A Dream Job – on Your Own Terms

It was the Christmas Holidays—and I was spending it in a tent in Chile’s Torres del Paine National Park.

Because of the park’s isolation, changeable weather and rugged terrain, hotel options are limited. If I wanted to be in the right place at the right time to photograph, at daybreak when light is at its best, I would have camp.

On Christmas Eve our group was camping below the mighty Bariloche Peak, a jagged, 8,530-foot granitic mountain, hoping the next day would bring us good photography conditions. I woke up well before dawn on Christmas Day to get dressed, gather my camera gear and venture out. Nobody else joined me. I wasn’t surprised—I was tempted to stay in my warm sleeping bag too.

I clambered up the side of a small hill near our campsite…and waited.

Slowly, and ever more beautifully, the sun’s warm rays painted the clouds above the mountain pink…and the peak a dark salmon. Above it all was a tiny moon, getting ready to set.

The natural spectacle came and went within a few minutes—and I was able to capture it with my camera.

I would sometimes pick some of my favorite images and have them printed and displayed at a local art show. This picture sold more than once. There are so many different ways to make money from photography.

Living in these moments, having to work hard but in the end get the shot, is my favorite thing about being a travel photographer. Needless to say, not all efforts are well rewarded; but then there are many other things I like about being a photographer.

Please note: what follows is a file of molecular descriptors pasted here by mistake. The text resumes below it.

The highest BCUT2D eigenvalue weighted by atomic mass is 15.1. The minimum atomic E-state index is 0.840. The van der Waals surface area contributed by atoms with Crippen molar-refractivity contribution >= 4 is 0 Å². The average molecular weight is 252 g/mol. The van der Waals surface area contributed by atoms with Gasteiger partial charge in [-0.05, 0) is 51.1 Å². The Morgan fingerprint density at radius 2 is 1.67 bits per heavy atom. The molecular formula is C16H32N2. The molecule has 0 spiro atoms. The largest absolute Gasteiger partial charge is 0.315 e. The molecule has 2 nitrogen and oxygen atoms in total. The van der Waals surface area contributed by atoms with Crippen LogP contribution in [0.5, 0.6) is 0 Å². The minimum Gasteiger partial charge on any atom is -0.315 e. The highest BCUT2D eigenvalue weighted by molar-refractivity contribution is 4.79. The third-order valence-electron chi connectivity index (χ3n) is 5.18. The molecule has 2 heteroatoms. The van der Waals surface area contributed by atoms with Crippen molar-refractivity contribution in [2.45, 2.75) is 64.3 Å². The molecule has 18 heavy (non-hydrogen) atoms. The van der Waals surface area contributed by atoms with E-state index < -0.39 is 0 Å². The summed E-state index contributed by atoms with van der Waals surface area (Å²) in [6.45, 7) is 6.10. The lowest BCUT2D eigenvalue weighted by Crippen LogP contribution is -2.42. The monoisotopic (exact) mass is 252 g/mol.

I decided to travel to Torres del Paine because (a) I wanted to see and photograph in Patagonia, and (b) I thought I could write an article about my experience and sell it to a magazine (which I did). Having the flexibility to set you own schedule, though scary at times, is awesome!

Most travel photographers are curious by nature. We want to see what’s on the other side of town, or of the hill, or of the ocean. This curiosity has lead me to learn about all kinds of new things—and not just about f-stops and shutter speeds. I’ve also learned about marketing, developing images, becoming a better writer and about designing and maintaining a web site.

A photographer’s life is a fantastic one—now get out and shoot something!

Editor’s Note: If you’d like to learn more about ways you can pay for your life or travels overseas, including travel photography, sign up for Fund Your Life Overseas, a free e-letter from International Living. Sign up here and we’ll send you a free report: Fund Your New Life Overseas With These 5 Portable Careers.

 

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